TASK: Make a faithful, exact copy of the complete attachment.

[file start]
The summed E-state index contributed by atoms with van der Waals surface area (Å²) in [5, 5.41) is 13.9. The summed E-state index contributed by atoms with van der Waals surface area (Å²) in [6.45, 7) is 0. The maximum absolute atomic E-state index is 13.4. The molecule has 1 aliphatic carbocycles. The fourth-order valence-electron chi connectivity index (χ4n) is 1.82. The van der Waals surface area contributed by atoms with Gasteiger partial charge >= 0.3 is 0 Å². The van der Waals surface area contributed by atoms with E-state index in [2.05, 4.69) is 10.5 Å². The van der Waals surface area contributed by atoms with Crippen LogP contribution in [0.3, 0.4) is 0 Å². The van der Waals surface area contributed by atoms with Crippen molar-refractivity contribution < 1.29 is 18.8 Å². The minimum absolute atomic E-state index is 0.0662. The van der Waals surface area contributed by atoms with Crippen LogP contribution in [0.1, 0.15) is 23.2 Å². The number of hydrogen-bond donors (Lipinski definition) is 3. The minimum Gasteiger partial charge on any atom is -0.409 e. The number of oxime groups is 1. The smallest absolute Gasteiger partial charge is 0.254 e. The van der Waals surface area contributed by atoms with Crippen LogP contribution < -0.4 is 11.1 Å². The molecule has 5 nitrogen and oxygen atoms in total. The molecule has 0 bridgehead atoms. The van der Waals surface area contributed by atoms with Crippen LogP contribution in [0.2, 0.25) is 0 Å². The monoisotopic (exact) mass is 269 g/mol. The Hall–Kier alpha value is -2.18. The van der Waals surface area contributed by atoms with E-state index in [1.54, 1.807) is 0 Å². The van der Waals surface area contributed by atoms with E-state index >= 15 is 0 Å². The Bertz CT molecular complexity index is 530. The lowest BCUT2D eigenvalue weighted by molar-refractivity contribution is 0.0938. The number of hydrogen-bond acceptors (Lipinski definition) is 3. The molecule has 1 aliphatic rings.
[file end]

The summed E-state index contributed by atoms with van der Waals surface area (Å²) in [5, 5.41) is 13.9. The summed E-state index contributed by atoms with van der Waals surface area (Å²) in [6.45, 7) is 0. The maximum absolute atomic E-state index is 13.4. The molecule has 1 aliphatic carbocycles. The fourth-order valence-electron chi connectivity index (χ4n) is 1.82. The van der Waals surface area contributed by atoms with Gasteiger partial charge >= 0.3 is 0 Å². The van der Waals surface area contributed by atoms with E-state index in [2.05, 4.69) is 10.5 Å². The van der Waals surface area contributed by atoms with Crippen LogP contribution in [0.3, 0.4) is 0 Å². The van der Waals surface area contributed by atoms with Crippen molar-refractivity contribution < 1.29 is 18.8 Å². The minimum absolute atomic E-state index is 0.0662. The van der Waals surface area contributed by atoms with Crippen LogP contribution in [0.1, 0.15) is 23.2 Å². The number of hydrogen-bond donors (Lipinski definition) is 3. The minimum Gasteiger partial charge on any atom is -0.409 e. The number of oxime groups is 1. The smallest absolute Gasteiger partial charge is 0.254 e. The van der Waals surface area contributed by atoms with Crippen LogP contribution < -0.4 is 11.1 Å². The molecule has 5 nitrogen and oxygen atoms in total. The molecule has 0 bridgehead atoms. The van der Waals surface area contributed by atoms with Crippen LogP contribution in [0.2, 0.25) is 0 Å². The monoisotopic (exact) mass is 269 g/mol. The Hall–Kier alpha value is -2.18. The van der Waals surface area contributed by atoms with E-state index in [1.54, 1.807) is 0 Å². The van der Waals surface area contributed by atoms with E-state index >= 15 is 0 Å². The Bertz CT molecular complexity index is 530. The lowest BCUT2D eigenvalue weighted by molar-refractivity contribution is 0.0938. The number of hydrogen-bond acceptors (Lipinski definition) is 3. The molecule has 1 aliphatic rings.